(c) Exaggerated ornaments are more efficacious signals

Consider an efficacy function a[t] such that a[t] > 0, and inline image, so that the efficacy of the male trait increases with size. One possible function is

  • display math

where a0 and a1 are constants, a0 > 0, a1 ≥ 0. We take b[p] = b0 p2, and c[t] = c0 t2 for positive constants b0, c0. The quasiequilibrium line is then

  • math image(7)

If we take a1 = 0 there is no asymmetry, as a[t] = a0 and efficacy is independent of exaggeration or reduction. In this case, the system devolves to the familiar model with quasiequilibrium line and fast dynamics trajectories being straight lines. If the gradient of the former is larger than that of the latter, then the system evolves toward the stable equilibrium at the origin (Fig. 3A); if not, the system is equally likely to runaway in the direction of exaggeration or reduction in ornament size.

image

Figure 3. Simplified phase portraits for the case in which ornament cost is an even function but efficacy of ornament is inline image. (A) inline image. Ornament efficacy is constant for all values of t, and the quasiequilibrium line (solid thick line) and the fast dynamics evolutionary trajectories (dashed lines) are all straight lines. The system either evolves to a stable equilibrium at the origin as seen here, or there is runaway in both directions and the origin is unstable (not shown). (B) inline image. The gradient of the quasiequilibrium line decreases with inline image, whereas the gradient of the fast dynamics trajectories increases with inline image. Runaway is no longer possible in the negative direction. From anywhere in the shaded portion, the system runs away in the positive direction. From anywhere in the unshaded portion, the system evolves to the stable equilibrium at the origin. Although the origin is locally stable, as a1 increases its neighborhood of stability shrinks, so that smaller perturbations can result in positive runaway.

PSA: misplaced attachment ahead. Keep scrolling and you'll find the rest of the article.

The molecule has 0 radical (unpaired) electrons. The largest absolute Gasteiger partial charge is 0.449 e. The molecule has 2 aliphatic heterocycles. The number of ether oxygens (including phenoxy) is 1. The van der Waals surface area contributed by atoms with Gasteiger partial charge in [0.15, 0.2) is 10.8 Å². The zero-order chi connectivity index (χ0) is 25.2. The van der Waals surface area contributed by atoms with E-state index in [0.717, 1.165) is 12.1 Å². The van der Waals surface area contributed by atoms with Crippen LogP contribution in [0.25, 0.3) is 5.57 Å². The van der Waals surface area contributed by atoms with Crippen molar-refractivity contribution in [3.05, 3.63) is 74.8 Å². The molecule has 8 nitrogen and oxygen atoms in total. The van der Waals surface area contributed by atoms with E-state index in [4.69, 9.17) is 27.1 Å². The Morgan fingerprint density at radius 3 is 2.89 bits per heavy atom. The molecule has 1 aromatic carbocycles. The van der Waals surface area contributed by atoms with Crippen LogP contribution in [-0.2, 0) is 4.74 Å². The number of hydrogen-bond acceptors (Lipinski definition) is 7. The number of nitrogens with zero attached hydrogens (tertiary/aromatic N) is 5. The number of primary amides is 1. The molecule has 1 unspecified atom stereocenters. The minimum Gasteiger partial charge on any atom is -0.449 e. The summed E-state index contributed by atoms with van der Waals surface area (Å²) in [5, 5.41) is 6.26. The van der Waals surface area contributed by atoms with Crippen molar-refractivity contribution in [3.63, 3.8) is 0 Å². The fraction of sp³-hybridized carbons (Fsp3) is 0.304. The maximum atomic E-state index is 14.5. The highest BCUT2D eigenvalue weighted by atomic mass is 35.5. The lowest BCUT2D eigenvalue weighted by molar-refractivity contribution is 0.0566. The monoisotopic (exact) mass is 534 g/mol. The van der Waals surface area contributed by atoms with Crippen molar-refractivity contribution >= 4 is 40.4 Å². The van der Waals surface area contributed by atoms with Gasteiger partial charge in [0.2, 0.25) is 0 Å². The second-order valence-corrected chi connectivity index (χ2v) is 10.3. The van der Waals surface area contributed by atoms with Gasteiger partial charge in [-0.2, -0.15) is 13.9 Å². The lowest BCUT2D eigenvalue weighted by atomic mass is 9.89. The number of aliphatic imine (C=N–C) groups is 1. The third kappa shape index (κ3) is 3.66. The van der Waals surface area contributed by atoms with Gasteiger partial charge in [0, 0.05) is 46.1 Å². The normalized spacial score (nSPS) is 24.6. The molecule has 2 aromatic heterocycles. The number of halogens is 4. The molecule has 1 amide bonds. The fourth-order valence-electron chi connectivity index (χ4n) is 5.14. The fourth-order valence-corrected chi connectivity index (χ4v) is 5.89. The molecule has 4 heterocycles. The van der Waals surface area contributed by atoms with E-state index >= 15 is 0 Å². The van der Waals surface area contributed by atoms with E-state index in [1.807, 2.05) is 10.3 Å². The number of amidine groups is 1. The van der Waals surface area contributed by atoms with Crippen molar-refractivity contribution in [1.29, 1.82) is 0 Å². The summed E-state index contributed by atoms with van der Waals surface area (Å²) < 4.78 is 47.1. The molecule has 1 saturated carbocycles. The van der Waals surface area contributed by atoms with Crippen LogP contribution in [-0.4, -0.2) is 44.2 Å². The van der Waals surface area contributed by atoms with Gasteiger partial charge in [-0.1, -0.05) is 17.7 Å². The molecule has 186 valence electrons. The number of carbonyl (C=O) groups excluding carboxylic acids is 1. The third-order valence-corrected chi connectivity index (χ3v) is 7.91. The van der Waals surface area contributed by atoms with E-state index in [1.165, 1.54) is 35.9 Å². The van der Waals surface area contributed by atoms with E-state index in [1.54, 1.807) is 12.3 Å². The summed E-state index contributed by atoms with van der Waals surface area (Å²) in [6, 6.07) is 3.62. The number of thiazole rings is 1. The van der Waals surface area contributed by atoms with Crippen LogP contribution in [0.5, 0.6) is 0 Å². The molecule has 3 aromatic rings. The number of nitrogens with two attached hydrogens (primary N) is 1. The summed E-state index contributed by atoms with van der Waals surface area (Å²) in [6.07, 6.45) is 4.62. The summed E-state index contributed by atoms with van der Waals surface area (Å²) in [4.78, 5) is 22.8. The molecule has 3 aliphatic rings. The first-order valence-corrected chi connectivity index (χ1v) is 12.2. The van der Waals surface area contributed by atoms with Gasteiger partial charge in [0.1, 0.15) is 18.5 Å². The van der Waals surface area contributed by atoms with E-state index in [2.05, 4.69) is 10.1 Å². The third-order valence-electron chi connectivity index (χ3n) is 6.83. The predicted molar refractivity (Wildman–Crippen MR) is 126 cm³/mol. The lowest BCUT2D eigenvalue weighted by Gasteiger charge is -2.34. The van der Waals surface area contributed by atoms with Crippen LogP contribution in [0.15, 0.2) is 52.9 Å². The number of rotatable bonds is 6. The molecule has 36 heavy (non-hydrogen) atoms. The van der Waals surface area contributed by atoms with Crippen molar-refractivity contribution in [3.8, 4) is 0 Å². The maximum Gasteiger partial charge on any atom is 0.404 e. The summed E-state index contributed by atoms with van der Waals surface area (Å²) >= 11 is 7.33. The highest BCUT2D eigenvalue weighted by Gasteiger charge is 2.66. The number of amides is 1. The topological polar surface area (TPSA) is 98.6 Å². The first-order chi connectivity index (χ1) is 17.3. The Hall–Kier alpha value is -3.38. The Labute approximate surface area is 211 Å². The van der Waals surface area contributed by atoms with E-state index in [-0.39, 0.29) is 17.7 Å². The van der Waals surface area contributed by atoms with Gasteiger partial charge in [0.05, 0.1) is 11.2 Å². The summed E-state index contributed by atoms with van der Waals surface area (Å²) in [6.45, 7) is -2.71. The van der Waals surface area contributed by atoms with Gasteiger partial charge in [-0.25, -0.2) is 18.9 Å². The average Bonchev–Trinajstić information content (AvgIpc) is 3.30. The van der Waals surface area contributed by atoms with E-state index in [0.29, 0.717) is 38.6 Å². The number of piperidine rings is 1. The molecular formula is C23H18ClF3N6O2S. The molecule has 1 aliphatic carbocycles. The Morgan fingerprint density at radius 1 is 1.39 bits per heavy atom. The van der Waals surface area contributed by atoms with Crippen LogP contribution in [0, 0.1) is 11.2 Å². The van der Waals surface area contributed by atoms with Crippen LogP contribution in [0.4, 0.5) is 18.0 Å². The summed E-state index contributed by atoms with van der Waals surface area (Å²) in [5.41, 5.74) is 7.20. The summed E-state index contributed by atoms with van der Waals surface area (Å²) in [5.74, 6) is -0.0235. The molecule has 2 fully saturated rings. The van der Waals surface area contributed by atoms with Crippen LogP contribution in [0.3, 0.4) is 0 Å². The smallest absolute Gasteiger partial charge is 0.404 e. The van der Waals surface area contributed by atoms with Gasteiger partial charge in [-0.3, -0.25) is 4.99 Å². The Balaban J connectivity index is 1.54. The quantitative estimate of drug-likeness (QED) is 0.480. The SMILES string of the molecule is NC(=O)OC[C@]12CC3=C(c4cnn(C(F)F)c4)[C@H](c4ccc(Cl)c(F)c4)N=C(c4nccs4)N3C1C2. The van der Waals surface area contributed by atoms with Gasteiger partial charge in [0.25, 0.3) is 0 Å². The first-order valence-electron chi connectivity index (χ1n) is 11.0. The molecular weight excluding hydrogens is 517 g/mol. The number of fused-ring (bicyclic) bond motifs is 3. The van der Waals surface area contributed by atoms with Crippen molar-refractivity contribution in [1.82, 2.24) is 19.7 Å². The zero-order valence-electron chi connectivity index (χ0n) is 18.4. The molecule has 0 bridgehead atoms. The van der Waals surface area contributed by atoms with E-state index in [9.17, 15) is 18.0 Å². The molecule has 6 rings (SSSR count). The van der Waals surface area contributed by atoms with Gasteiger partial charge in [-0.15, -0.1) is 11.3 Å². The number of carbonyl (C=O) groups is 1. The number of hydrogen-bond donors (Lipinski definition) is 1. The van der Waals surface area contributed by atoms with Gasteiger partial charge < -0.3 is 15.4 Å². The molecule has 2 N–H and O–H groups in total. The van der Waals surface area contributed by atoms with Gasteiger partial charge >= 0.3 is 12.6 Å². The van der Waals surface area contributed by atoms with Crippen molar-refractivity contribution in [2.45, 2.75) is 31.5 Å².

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However, if a1 > 0, this changes. There is now asymmetry in efficacy, which increases with trait exaggeration and decreases with trait reduction. This means that the per unit benefit through gaining more matings increases as the trait becomes exaggerated, whereas it decreases as the trait becomes reduced relative to the natural selection optimum. The quasiequilibrium line becomes concave, while the fast dynamics trajectories become convex (Fig. 3B). Runaway is always possible toward exaggeration, and never possible toward reduction (Appendix 3). The origin is locally stable, but the size of the neighborhood of points around it that have trajectories that return to the origin shrinks as a1 increases (Fig. 3B).

(d) Combining the three hypotheses

Combining the hypothesis that preference for larger ornaments is cheaper with either of the other two hypotheses will only alter behavior along the quasiequilibrium line, as mentioned above. If larger ornaments are both cheaper and more efficacious, then the system is similar to that in which they are only more efficacious, but the size of the set of points that lead to positive runaway is increased.

Discussion

  1. Top of page
  2. Abstract
  3. Are There Any Reduced Traits?
  4. Model
  5. Discussion
  6. ACKNOWLEDGMENTS
  7. LITERATURE CITED